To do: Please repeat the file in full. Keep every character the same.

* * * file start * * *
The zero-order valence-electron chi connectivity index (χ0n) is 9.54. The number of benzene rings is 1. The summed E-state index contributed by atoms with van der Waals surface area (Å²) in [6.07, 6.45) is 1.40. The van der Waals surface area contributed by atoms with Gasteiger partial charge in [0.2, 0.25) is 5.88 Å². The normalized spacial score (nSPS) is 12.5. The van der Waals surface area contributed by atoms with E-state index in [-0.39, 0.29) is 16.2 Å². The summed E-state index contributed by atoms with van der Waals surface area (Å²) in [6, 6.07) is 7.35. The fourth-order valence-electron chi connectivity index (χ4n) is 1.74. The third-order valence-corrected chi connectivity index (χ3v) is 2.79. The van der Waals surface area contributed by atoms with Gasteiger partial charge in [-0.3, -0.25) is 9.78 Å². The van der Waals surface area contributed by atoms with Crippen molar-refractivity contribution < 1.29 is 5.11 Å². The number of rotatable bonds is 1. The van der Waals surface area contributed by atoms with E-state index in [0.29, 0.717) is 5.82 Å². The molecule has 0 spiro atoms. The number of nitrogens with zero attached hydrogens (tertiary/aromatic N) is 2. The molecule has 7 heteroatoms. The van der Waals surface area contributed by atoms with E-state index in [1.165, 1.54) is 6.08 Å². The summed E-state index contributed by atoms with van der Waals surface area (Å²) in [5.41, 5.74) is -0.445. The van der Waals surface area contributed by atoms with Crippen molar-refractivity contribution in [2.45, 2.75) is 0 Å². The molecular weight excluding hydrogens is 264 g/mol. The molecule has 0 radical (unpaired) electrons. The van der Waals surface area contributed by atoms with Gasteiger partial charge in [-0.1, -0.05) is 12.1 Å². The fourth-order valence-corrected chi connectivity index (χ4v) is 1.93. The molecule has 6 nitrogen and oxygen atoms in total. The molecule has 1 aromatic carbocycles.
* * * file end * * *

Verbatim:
The zero-order valence-electron chi connectivity index (χ0n) is 9.54. The number of benzene rings is 1. The summed E-state index contributed by atoms with van der Waals surface area (Å²) in [6.07, 6.45) is 1.40. The van der Waals surface area contributed by atoms with Gasteiger partial charge in [0.2, 0.25) is 5.88 Å². The normalized spacial score (nSPS) is 12.5. The van der Waals surface area contributed by atoms with E-state index in [-0.39, 0.29) is 16.2 Å². The summed E-state index contributed by atoms with van der Waals surface area (Å²) in [6, 6.07) is 7.35. The fourth-order valence-electron chi connectivity index (χ4n) is 1.74. The third-order valence-corrected chi connectivity index (χ3v) is 2.79. The van der Waals surface area contributed by atoms with Gasteiger partial charge in [-0.3, -0.25) is 9.78 Å². The van der Waals surface area contributed by atoms with Crippen molar-refractivity contribution < 1.29 is 5.11 Å². The number of rotatable bonds is 1. The van der Waals surface area contributed by atoms with E-state index in [0.29, 0.717) is 5.82 Å². The molecule has 0 spiro atoms. The number of nitrogens with zero attached hydrogens (tertiary/aromatic N) is 2. The molecule has 7 heteroatoms. The van der Waals surface area contributed by atoms with E-state index in [1.165, 1.54) is 6.08 Å². The summed E-state index contributed by atoms with van der Waals surface area (Å²) in [5.41, 5.74) is -0.445. The van der Waals surface area contributed by atoms with Crippen molar-refractivity contribution in [2.45, 2.75) is 0 Å². The molecular weight excluding hydrogens is 264 g/mol. The molecule has 0 radical (unpaired) electrons. The van der Waals surface area contributed by atoms with Gasteiger partial charge in [-0.1, -0.05) is 12.1 Å². The fourth-order valence-corrected chi connectivity index (χ4v) is 1.93. The molecule has 6 nitrogen and oxygen atoms in total. The molecule has 1 aromatic carbocycles.